Talks inconclusive, but government may agree on JPC (Intro Roundup)By IANS
Tuesday, February 8, 2011
NEW DELHI - Indicating that the stalemate in parliament over the opposition’s demand for a JPC probe into the 2G spectrum scam could finally end, the government Tuesday told political leaders that there was nothing “dearer” to it than letting the house run smoothly.
Finance Minister Pranab Mukherjee Tuesday met political leaders from all parties, a fortnight ahead of the crucial budget session, and conveyed to them that “nothing is dearer than running the house”, said sources present at the meeting in an indication that the government might agree to a joint parliamentary committee (JPC) to probe financial irregularities in the allocation of second-generation telephony spectrum.
According to the sources, the government has proposed to the opposition to first have a discussion in parliament followed by a JPC announcement.
However, the Bharatiya Janata Party (BJP), according to the sources, has not objected to a debate on the issue, but it wants JPC be announced first.
Though the nearly 90-minute all-party meeting at the Parliament Annexe remained inconclusive, leaders told reporters that there was consensus among all parties that parliament should function during the budget session beginning Feb 21.
“We have told the government, and I think there is a hope. We hope that government will take a decision on the JPC, approve the formation of JPC and parliament will then function properly,” Leader of Opposition in the Lok Sabha Sushma Swaraj said after the meeting.
Sushma Swaraj said the government’s feeling was that the house should run smoothly. “It is natural that we feel that the government would agree for JPC” when it was known that to run the house the opposition wanted a JPC probe, she said.
BJP leader Arun Jaitley said the “opposition is speaking in one voice” and there was no change in their stance over the JPC.
Communist Party of India (CPI) leader Gurudas Dasgupta said he was “very, very hopeful” about the government agreeing to the demand for a JPC.
Sources also told IANS that “the ice (between the government and opposition) is melting”.
“A possible way out to end the logjam would be found out before the budget session,” said a leader present at the meeting.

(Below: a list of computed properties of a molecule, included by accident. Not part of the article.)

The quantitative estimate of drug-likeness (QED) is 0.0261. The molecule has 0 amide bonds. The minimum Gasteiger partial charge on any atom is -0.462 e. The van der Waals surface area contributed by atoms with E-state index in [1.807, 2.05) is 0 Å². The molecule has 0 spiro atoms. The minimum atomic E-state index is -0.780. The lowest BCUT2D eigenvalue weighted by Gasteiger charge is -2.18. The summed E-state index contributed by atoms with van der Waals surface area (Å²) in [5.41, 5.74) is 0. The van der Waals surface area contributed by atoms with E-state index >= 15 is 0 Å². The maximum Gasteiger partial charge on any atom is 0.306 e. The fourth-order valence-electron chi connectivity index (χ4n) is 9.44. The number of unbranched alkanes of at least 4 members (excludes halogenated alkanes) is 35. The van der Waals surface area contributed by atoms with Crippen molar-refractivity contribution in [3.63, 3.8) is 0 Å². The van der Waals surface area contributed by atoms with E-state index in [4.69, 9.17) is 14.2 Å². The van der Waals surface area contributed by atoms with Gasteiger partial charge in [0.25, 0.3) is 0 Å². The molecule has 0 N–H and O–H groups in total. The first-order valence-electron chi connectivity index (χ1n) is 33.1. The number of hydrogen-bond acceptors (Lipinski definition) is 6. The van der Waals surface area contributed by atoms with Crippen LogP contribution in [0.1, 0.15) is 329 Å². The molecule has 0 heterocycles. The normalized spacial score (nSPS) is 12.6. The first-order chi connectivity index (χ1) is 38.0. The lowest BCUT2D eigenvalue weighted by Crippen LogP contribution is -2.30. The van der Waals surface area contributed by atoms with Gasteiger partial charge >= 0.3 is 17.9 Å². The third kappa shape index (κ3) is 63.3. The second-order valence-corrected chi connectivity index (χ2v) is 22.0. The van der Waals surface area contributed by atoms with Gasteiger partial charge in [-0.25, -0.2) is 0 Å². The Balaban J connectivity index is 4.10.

Another round of talks would be held on the eve of the budget session after the finance minister’s consultations with Prime Minister Manmohan Singh and Congress president Sonia Gandhi, who is chairperson of the Congress Parliamentary Party, it was learnt.
The ice-breaking talks were a renewed effort by the government’s chief trouble shooter Mukherjee to break the deadlock.
The winter session was crippled by the opposition, led by the BJP and the Left, and worries are that the three-month budget session could go the same way.
The BJP and the Left, among others, have been relentlessly sticking to their demand for a JPC probe into the scandal that has cornered the Manmohan Singh government.
The government has so far ruled out a JPC probe into the scam that cost then communications minister A. Raja of the DMK his job, months before he was arrested last week.
The BJP has declared there would be no parliament if there is no JPC. Its leader L.K. Advani maintains there is “no dilution” in the party’s stand or that of its allies in the National Democratic Alliance on the demand.
The Congress, on its part, said the acceptance or rejection of the opposition’s JPC demand should not be seen as victory or defeat.
“People who believe in democracy would want the parliament to run They should talk and not be obdurate. Every right thinking person would want the parliament to run and this is in the interest of the people,” Congress spokesperson Shakeel Ahmed said.
“It is hypothetical to consider it defeat or victory for the government We don’t want the parliament to be disrupted in the coming session,” Ahmed said, asked by reporters if the government was conceding its defeat when a JPC is announced.